TDW: I have to ask:  Brenda and Dylan or Kelly and Dylan?

Rosin: Brenda was our favorite character to write; the scene where Dylan and Kelly hook up the night Jack McKay was released at the pool at the Bel Age in season three [ed. note: Episode 3.19,  Back in the High Life Again] was perhaps the hottest scene we ever shot — in other words, it’s a draw…

TDW: Kelly and Dylan or Kelly and Brandon?

Rosin: I’ll always be partial to Kelly and Steve.

TDW: What was your reaction when you found out the season 10 storyline (Episodes 10.18-10.20) that Jack McKay (Josh Taylor) was alive?

Rosin: Well, I first found out about Jack McKay when I opened your e-mail. (Like I said, I didn’t watch the show once I left). But we purposely filmed the sequence in such a way as to leave this “return from the dead” storyline available. I guess they had to wait until Luke Perry returned to the series to revive this plot.

TDW: What was your reaction when you found out David and Donna were marrying in the series finale?

Rosin: It seemed about right; Karen and I and our three kids visited the set at the Beverly Hilton the day they were filming the wedding — and it was the first time I visited since I left the show five years earlier.

TDW: Do you have a favorite storyline?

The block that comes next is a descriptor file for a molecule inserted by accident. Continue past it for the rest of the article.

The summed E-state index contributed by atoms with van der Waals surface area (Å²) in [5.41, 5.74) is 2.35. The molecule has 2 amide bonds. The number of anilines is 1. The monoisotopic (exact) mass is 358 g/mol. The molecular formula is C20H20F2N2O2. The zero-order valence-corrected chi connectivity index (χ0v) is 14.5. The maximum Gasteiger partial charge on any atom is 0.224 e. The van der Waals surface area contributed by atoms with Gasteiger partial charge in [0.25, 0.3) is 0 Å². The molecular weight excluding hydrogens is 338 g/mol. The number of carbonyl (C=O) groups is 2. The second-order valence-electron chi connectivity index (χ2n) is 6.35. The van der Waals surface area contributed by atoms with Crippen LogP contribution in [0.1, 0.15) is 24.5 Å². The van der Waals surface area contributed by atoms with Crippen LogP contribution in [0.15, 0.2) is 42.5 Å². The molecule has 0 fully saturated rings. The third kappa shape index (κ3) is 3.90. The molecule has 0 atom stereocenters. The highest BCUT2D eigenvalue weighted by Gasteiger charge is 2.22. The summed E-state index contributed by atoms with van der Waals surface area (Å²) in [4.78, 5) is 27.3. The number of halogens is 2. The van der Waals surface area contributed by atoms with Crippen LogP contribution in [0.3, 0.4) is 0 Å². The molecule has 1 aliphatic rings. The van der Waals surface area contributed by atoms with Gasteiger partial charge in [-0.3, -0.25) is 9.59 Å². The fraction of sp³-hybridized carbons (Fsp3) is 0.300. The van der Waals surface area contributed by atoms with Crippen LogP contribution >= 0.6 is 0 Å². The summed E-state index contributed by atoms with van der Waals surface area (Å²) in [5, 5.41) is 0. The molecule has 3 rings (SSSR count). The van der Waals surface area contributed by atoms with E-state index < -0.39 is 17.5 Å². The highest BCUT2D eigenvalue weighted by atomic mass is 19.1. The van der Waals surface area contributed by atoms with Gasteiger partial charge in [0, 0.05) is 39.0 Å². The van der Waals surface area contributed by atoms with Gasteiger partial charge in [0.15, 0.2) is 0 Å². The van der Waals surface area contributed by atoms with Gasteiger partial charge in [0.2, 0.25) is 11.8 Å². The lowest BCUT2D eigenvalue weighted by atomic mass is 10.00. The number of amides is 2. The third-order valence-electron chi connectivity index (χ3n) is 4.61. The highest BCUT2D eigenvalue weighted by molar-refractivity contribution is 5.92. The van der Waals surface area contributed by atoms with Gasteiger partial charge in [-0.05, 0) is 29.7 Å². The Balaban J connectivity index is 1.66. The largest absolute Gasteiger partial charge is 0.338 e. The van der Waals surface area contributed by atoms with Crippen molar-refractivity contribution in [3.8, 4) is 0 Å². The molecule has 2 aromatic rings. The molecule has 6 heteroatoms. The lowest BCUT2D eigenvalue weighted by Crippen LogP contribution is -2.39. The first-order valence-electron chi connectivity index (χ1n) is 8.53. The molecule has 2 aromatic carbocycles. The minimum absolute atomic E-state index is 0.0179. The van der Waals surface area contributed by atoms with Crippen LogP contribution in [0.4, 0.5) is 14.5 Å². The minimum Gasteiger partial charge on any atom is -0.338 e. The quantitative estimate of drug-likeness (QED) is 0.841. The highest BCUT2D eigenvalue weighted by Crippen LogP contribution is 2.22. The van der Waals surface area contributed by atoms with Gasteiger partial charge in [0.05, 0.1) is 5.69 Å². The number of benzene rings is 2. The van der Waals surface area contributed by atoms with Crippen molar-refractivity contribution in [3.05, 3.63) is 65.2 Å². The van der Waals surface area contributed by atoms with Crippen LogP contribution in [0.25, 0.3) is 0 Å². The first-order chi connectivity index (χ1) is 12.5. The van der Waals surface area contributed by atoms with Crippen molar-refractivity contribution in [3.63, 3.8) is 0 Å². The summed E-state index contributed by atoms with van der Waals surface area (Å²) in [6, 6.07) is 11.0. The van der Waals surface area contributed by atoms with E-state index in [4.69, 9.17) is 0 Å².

Rosin: Lots of them — my favorite episode was Commencement because with all the clips that were incorporated into the two hour episode, it felt like a retrospective of the high school years.

TDW: Do you have a favorite memory from working with the cast? A favorite guest star? (There were a lot of them!)

Rosin: I loved watching Jason directing the episode “The Time Has Come Today” from the 4th Season [ed. note: Episode 4.25] where Brenda discovers a diary from the 1960’s in her bedroom. My favorite guest star would be my wife Karen, who played a lesbian in the episode “Girls On The Side,” [Episode 5.28] which she also wrote. Also Marcy Kaplan, who played TV star Lydia Leeds in the episode in which Brenda worked at the Peach Pit and became Laverne [Episode 1.16, Fame is where You Find It]. Karen and I wrote that one together.